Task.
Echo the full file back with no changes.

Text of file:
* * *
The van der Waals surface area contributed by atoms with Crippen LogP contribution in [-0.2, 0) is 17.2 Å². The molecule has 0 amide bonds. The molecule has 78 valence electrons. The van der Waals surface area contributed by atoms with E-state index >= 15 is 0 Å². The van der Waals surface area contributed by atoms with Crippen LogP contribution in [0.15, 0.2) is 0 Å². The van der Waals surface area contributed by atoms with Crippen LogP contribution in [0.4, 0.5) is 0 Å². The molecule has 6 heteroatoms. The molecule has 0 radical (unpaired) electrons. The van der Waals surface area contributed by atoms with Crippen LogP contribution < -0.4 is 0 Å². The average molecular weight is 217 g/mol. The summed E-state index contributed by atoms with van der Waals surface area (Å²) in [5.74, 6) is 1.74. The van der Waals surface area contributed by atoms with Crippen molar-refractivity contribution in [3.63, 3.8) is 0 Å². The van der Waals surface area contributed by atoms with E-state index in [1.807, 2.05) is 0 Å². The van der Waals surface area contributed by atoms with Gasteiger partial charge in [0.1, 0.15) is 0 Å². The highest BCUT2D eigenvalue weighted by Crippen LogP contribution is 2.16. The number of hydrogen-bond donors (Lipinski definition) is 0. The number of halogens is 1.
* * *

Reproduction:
The van der Waals surface area contributed by atoms with Crippen LogP contribution in [-0.2, 0) is 17.2 Å². The molecule has 0 amide bonds. The molecule has 78 valence electrons. The van der Waals surface area contributed by atoms with E-state index >= 15 is 0 Å². The van der Waals surface area contributed by atoms with Crippen LogP contribution in [0.15, 0.2) is 0 Å². The van der Waals surface area contributed by atoms with Crippen LogP contribution in [0.4, 0.5) is 0 Å². The molecule has 6 heteroatoms. The molecule has 0 radical (unpaired) electrons. The van der Waals surface area contributed by atoms with Crippen LogP contribution < -0.4 is 0 Å². The average molecular weight is 217 g/mol. The summed E-state index contributed by atoms with van der Waals surface area (Å²) in [5.74, 6) is 1.74. The van der Waals surface area contributed by atoms with Crippen molar-refractivity contribution in [3.63, 3.8) is 0 Å². The van der Waals surface area contributed by atoms with E-state index in [1.807, 2.05) is 0 Å². The van der Waals surface area contributed by atoms with Gasteiger partial charge in [0.1, 0.15) is 0 Å². The highest BCUT2D eigenvalue weighted by Crippen LogP contribution is 2.16. The number of hydrogen-bond donors (Lipinski definition) is 0. The number of halogens is 1.